Bitcoin has become a thing ever since Elon Musk has extended its support to cryptocurrency. The value of digital currencies like Dogecoin and Bitcoin go up and down based on Musk's tweets. But some online scammers are misusing the popularity of Musk and using his name to con people. A British woman, who is also an investor in cryptocurrency, lost her savings worth 9 000 (Rs 9,00,000 approximately).
As per a BBC report, a woman named Julie Bushnell fell for a Bitcoin fraud and lost her savings. The woman has told the news publication that she saw a story on a fake BBC website that claimed that Musk would pay back double the amount of any Bitcoin deposit. The scammers had used the branding of BBC News which fooled the woman. The website carried a story with a headline that read, "Tesla buys $1.5 billion bitcoin, plans to give away $750M of it."
In the hope to double her money, Bushnell, who works as a teacher in Brighton, paid 9,000 to the online scammers which she had saved for her new home. Soon after making the deposit, she waited for the payment to arrive but when she did not receive anything in return of her 9,000, she realised that she has been conned.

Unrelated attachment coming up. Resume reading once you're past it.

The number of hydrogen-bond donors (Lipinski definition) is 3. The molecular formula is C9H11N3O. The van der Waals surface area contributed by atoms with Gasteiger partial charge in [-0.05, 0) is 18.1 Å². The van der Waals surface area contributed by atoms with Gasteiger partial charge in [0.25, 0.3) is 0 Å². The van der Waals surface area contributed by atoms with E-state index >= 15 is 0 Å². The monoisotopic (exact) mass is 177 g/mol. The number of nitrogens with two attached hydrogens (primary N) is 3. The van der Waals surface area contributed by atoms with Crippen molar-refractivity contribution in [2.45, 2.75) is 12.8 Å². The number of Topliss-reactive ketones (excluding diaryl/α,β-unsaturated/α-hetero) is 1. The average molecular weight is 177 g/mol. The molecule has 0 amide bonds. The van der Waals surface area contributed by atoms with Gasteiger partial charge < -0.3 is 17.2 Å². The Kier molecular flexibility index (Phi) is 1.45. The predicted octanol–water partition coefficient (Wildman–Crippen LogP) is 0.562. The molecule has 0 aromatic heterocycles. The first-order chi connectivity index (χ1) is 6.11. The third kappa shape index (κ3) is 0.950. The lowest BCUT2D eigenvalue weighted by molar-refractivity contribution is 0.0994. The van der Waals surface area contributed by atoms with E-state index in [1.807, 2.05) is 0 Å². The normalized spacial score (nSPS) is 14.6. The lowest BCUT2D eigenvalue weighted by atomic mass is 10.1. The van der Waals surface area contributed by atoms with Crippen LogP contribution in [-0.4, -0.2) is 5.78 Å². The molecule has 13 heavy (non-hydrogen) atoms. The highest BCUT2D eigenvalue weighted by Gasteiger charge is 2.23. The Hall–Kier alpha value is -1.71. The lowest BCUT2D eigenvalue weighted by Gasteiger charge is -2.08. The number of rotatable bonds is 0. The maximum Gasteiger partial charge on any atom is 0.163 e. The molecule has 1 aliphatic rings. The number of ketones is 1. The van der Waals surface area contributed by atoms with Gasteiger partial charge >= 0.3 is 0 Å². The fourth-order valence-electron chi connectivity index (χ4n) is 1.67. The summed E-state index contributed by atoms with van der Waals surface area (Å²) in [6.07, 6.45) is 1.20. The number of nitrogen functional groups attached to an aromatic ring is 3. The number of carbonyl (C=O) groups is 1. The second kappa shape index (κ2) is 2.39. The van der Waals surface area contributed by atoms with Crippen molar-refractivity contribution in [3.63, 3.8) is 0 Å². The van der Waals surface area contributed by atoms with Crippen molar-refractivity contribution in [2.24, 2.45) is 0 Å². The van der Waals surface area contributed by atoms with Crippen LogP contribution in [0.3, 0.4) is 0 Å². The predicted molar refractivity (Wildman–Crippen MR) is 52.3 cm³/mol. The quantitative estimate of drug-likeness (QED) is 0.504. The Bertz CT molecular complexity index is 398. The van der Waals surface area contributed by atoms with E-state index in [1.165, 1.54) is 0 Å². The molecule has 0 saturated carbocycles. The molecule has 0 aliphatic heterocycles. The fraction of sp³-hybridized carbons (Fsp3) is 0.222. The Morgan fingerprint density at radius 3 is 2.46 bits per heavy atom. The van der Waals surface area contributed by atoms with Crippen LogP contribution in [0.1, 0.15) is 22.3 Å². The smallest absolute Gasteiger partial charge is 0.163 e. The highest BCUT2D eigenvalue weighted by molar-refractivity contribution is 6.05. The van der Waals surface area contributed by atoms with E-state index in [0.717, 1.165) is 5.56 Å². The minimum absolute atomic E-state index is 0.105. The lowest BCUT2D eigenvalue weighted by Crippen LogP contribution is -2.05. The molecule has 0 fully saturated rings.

"It has affected me massively. I wish I could have that time back - go in a time machine and not make those couple of clicks. They have robbed me of my dignity, self-respect, self-worth and strength. They have sucked all the goodness of life out of me," Bushnell told BBC. She also expressed that she is ashamed of falling for a Bitcoin fraud despite being an investor in cryptocurrency. Now with her money gone, Bushnell wants to raise awareness about the fake giveaway gang so other people don't fall for it.
The fake BBC site which conned the women is still up and running. The news publication has said that it has taken action to have the site closed down. "We urge people to check the veracity of websites and not to supply any personal information," BBC said.
Giveaway scams are not something unheard of. As per research conducted by crypto-community Whale Alert, the giveaway gangs have made more than $18m worldwide in the first three months of 2021 after conning over 5600 people. In 2020, the number of people who were conned was 10,500.
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